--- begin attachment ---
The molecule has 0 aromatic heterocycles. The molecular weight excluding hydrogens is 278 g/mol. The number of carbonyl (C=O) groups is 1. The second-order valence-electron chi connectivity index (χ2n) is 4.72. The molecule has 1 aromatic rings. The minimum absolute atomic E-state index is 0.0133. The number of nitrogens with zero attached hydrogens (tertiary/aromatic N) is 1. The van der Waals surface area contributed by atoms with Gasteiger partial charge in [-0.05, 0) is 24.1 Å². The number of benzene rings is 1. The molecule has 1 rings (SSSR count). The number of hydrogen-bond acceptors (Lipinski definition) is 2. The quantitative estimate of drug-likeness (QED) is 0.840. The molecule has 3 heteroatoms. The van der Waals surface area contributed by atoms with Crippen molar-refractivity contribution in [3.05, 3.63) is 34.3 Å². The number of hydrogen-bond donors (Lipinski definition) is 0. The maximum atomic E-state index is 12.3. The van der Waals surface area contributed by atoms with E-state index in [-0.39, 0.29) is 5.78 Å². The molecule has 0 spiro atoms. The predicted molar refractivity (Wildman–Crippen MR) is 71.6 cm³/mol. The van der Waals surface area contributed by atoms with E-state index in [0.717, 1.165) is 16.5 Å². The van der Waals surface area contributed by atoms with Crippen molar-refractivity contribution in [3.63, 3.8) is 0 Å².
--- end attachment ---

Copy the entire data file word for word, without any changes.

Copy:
The molecule has 0 aromatic heterocycles. The molecular weight excluding hydrogens is 278 g/mol. The number of carbonyl (C=O) groups is 1. The second-order valence-electron chi connectivity index (χ2n) is 4.72. The molecule has 1 aromatic rings. The minimum absolute atomic E-state index is 0.0133. The number of nitrogens with zero attached hydrogens (tertiary/aromatic N) is 1. The van der Waals surface area contributed by atoms with Gasteiger partial charge in [-0.05, 0) is 24.1 Å². The number of benzene rings is 1. The molecule has 1 rings (SSSR count). The number of hydrogen-bond acceptors (Lipinski definition) is 2. The quantitative estimate of drug-likeness (QED) is 0.840. The molecule has 3 heteroatoms. The van der Waals surface area contributed by atoms with Crippen molar-refractivity contribution in [3.05, 3.63) is 34.3 Å². The number of hydrogen-bond donors (Lipinski definition) is 0. The maximum atomic E-state index is 12.3. The van der Waals surface area contributed by atoms with E-state index in [-0.39, 0.29) is 5.78 Å². The molecule has 0 spiro atoms. The predicted molar refractivity (Wildman–Crippen MR) is 71.6 cm³/mol. The van der Waals surface area contributed by atoms with E-state index in [0.717, 1.165) is 16.5 Å². The van der Waals surface area contributed by atoms with Crippen molar-refractivity contribution in [3.63, 3.8) is 0 Å².